|Monday Feb 15
Today we rode around the city, getting a better feel for the degree of destruction. It is hard to understand – one building down, completely crushed, while its neighbor stands appearing unscathed. But even the buildings that look whole are largely empty, as people are afraid of aftershocks and further buildings falling.
There are many people on the street, and businesses functioning, although it seems a bit less crowded than in the past. Traffic has returned to its usual bumper to bumper state.
Scattered in every corner, in every neighborhood, are tent camps – from 5 or 10 tents to hundreds. Many are made from green or blue tarp distributed by USAID, however many more are from sheets and other materials people could find. Inside each one, each family has established themselves somehow, trying to reestablish a pattern to their life.
We went to the US embassy to meet Major Matt Bray, the brother of my friend in Milwaukee. He has been stationed here for almost one month, coming straight from Iraq. He says the destruction and chaos is worse than anything he saw there. He has found the Haiitian people open and receptive, not at all threatening, as sometimes portrayed on the news. He helped us make a connection with USAID, but now we wait for a call back.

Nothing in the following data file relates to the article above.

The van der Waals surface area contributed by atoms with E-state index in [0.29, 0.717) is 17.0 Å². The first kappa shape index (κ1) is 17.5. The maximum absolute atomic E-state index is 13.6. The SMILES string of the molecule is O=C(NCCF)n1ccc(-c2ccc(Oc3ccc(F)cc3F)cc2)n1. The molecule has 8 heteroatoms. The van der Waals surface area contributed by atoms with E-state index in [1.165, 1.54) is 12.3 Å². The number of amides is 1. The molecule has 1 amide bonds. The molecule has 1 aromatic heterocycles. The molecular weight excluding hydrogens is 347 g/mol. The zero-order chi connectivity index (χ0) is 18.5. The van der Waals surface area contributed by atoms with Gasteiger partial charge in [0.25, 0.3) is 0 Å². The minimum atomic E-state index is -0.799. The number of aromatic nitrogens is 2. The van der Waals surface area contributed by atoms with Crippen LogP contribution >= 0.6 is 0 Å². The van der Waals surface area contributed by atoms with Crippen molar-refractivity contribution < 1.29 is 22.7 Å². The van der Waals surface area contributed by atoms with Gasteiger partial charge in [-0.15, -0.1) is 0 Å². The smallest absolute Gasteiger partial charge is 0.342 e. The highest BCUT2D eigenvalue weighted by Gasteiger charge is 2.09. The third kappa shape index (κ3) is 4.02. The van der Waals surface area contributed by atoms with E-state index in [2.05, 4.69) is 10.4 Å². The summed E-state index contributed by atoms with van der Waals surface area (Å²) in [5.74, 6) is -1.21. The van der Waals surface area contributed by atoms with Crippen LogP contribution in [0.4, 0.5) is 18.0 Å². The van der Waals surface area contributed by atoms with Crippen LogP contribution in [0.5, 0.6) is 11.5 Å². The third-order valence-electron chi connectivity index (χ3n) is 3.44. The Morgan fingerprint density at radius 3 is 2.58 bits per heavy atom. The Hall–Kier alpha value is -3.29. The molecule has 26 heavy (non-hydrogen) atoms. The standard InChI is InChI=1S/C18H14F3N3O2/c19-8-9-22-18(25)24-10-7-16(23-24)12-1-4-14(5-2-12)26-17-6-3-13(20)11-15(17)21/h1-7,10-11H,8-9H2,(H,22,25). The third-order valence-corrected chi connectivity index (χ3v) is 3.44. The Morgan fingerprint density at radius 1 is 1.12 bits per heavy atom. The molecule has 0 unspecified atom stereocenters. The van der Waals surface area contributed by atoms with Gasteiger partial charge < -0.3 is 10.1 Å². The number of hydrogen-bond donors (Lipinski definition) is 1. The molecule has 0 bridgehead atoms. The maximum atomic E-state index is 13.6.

Then we went down to visit MABO, the orphanage run by the Lisius family. We found the children in the yard, their usual exuberant selves, playing and giving thousands of hugs and kisses. The house itself looks good, a few minor fissures but does not have any apparent structural damage. But again, they are fearful of staying inside, not knowing what might happen again. We will try to get an engineer out to inspect it as soon as possible. They are sleeping in a small tent encampment with about 20 other families. Everyone has tied their tarps and sheets together and staked out a place underneath. We brought several large tents, and they will be able to give their tarps to someone else. But truthfully, we hope they will be able to move back into the house soon.
We returned via the airport and saw my friend Gonzales who is a Haitian American in the US Army. He is discouraged by the lack of distribution of much of the aid that sits at the airport. Truly, given the fact that their are so many camps scattered throughout the city, the logistics must be a nightmare.
Back to the refuge at the Edme compound in Petionville, an island of complete calm in the midst of a city struggling to find its way back to normality.